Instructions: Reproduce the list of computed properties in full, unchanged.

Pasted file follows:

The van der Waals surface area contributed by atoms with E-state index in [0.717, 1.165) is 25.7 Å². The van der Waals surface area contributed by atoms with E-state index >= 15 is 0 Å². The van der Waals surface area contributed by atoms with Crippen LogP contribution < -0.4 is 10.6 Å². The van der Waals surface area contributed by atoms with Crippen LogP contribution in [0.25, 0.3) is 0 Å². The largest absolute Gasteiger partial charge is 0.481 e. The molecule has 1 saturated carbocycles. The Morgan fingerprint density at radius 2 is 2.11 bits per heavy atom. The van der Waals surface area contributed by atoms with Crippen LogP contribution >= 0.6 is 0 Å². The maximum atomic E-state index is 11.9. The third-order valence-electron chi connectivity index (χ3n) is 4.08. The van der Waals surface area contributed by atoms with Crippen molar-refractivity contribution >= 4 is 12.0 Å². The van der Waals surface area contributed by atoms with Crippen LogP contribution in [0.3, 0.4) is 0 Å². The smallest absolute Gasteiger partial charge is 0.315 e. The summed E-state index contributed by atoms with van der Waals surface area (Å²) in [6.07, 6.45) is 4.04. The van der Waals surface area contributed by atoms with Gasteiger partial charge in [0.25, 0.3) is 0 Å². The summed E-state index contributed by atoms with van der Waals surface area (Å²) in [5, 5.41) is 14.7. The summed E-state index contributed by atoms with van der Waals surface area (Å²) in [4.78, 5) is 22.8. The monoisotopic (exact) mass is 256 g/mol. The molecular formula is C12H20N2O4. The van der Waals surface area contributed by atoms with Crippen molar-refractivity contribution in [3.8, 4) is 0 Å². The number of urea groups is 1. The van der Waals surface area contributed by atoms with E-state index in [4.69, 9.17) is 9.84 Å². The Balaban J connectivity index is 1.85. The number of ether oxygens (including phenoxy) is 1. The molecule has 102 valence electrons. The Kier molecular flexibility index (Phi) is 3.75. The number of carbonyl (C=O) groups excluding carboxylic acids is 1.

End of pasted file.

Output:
The van der Waals surface area contributed by atoms with E-state index in [0.717, 1.165) is 25.7 Å². The van der Waals surface area contributed by atoms with E-state index >= 15 is 0 Å². The van der Waals surface area contributed by atoms with Crippen LogP contribution < -0.4 is 10.6 Å². The van der Waals surface area contributed by atoms with Crippen LogP contribution in [0.25, 0.3) is 0 Å². The largest absolute Gasteiger partial charge is 0.481 e. The molecule has 1 saturated carbocycles. The Morgan fingerprint density at radius 2 is 2.11 bits per heavy atom. The van der Waals surface area contributed by atoms with Crippen LogP contribution >= 0.6 is 0 Å². The maximum atomic E-state index is 11.9. The third-order valence-electron chi connectivity index (χ3n) is 4.08. The van der Waals surface area contributed by atoms with Crippen molar-refractivity contribution >= 4 is 12.0 Å². The van der Waals surface area contributed by atoms with Crippen LogP contribution in [0.3, 0.4) is 0 Å². The smallest absolute Gasteiger partial charge is 0.315 e. The summed E-state index contributed by atoms with van der Waals surface area (Å²) in [6.07, 6.45) is 4.04. The van der Waals surface area contributed by atoms with Gasteiger partial charge in [0.25, 0.3) is 0 Å². The summed E-state index contributed by atoms with van der Waals surface area (Å²) in [5, 5.41) is 14.7. The summed E-state index contributed by atoms with van der Waals surface area (Å²) in [4.78, 5) is 22.8. The monoisotopic (exact) mass is 256 g/mol. The molecular formula is C12H20N2O4. The van der Waals surface area contributed by atoms with Crippen molar-refractivity contribution in [3.8, 4) is 0 Å². The number of urea groups is 1. The van der Waals surface area contributed by atoms with E-state index in [4.69, 9.17) is 9.84 Å². The Balaban J connectivity index is 1.85. The number of ether oxygens (including phenoxy) is 1. The molecule has 102 valence electrons. The Kier molecular flexibility index (Phi) is 3.75. The number of carbonyl (C=O) groups excluding carboxylic acids is 1.